Dr Andrew McCulloch, Chief Executive of the Mental Health Foundation:
Yesterday it emerged that England cricketer Michael Yardy has returned from the World Cup in India and Bangladesh due to his battle with depression. This is obviously a very difficult time for Michael, and we wish him all the best for his recovery.
Depression and anxiety are the most common mental disorders in the UK today, and the symptoms can be a very serious and debilitating. It is therefore not surprising that we should see people in the public eye experiencing depression in the same way that everyone else does.
One of the focuses of our work at the Mental Health Foundation has been to try and raise awareness and reduce the stigma and discrimination that surrounds mental illnesses like depression. Responsible reporting by the media can be very helpful in doing this, which is why it was good to see that the majority of the media coverage that followed Michael Yardy’s return home was suitably informed and sensitive.
However, comments from commentator and former England cricketer Geoff Boycott on BBC Radio 5-Live yesterday showed that we still have a lot of work to do to help people understand the truth about depression.
During the discussion on the issue, Mr Boycott implied that depression could be equated to feeling down or sad. However, while everyone feels unhappy at one time or another, depression can cause sustained, intense emotions of anxiety, hopelessness, negativity, worthlessness, and a loss of interest and pleasure. Sometimes these feelings can last months or even years.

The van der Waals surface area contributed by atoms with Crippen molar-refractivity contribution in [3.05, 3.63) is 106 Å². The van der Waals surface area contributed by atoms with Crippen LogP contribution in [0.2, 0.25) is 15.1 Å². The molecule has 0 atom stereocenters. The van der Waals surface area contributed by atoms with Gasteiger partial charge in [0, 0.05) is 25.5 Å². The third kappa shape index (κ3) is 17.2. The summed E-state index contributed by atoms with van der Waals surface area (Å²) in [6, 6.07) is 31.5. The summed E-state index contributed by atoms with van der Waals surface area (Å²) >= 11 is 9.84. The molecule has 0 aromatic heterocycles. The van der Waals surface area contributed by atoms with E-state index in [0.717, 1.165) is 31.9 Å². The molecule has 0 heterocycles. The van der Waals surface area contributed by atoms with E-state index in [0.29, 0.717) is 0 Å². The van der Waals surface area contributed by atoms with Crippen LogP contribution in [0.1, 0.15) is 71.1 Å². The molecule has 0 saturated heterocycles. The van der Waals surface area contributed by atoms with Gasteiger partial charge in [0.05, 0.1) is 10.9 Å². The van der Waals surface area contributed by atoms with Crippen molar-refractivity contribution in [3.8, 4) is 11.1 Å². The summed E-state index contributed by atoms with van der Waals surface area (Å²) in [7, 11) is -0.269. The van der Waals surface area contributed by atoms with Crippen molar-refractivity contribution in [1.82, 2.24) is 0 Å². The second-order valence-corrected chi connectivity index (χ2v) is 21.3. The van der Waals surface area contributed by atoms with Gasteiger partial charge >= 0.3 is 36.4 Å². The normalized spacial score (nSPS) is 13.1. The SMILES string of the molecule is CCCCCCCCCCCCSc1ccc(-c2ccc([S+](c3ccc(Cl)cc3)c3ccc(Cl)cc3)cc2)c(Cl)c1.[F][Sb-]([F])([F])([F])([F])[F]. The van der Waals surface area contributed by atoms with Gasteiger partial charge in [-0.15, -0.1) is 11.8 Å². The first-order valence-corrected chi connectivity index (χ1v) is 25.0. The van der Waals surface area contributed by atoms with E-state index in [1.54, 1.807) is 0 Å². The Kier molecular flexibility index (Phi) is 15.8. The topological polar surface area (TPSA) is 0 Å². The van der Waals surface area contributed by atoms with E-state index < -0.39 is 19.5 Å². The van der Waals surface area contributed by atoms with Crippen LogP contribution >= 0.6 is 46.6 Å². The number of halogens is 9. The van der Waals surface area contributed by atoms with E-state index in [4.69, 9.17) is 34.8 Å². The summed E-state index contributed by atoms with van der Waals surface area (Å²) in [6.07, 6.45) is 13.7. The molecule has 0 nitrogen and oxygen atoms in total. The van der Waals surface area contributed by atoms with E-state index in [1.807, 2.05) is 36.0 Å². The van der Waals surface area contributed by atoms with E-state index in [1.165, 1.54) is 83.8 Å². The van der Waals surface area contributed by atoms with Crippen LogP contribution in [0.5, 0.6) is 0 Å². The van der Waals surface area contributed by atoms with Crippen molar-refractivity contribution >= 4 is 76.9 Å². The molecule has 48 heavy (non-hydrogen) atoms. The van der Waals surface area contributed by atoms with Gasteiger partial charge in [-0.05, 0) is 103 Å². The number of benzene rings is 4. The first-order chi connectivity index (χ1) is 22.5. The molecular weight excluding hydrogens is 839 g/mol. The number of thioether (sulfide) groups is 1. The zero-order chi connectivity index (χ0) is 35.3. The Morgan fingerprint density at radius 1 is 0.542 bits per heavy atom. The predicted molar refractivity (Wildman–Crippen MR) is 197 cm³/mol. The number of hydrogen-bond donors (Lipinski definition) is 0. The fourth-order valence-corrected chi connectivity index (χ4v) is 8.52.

Mr Boycott also implied that being a ‘better player’ would automatically reduce someone’s susceptibility to depression. This is also not accurate. Depression can hit anyone, anywhere, even the most successful people. Indeed, very successful people are often particularly vulnerable to depression, as traits like perfectionism and high ambition are not only associated with drive to succeed, but with vulnerability.
Depression is a deeply personal experience that varies from one person to the next, so it would not be appropriate to discuss the circumstances that might have brought on Michael Yardy’s experiences with the illness. In general, though, although sport and regular exercise are good for your mental health, the physical demands of the being a professional sportsman, the gruelling schedules, and in particular staying away from family and friends for sustained periods of time, can all place enormous stress on international sportspeople. Some high profile sports stars also struggle with the level of public attention, while others may find it difficult to deal with the often unattainably high expectations they perceive others to have of them, or that they have of themselves.
Mr Boycott admitted in his interview that he “doesn’t understand depression and can’t comment on it”. With the greatest respect to someone who, in his day, was a very fine cricketer, we wish that he’d acted on his belief that he wasn’t qualified to comment on Yardy’s illness. Being dismissive of the condition or of any one person’s experiences with it can not only cause the individual concerned considerable distress (potentially worsening their condition), but also fuel discrimination and discourage other people in need from seeking help, for fear that they too may be treated dismissively.
It has taken the Mental Health Foundation and other campaigners huge time and effort to make the progress in reducing stigma and raising awareness of mental illnesses like depression that we have seen in recent years. There is still so much further to go, however, and we need media discussions on the subject to be informed and responsible if we are to continue to build on this progress and not regress to the dark old days of ignorance and prejudice.
For more information about depression, please visit our Mental Health A- Z.
25 March 2011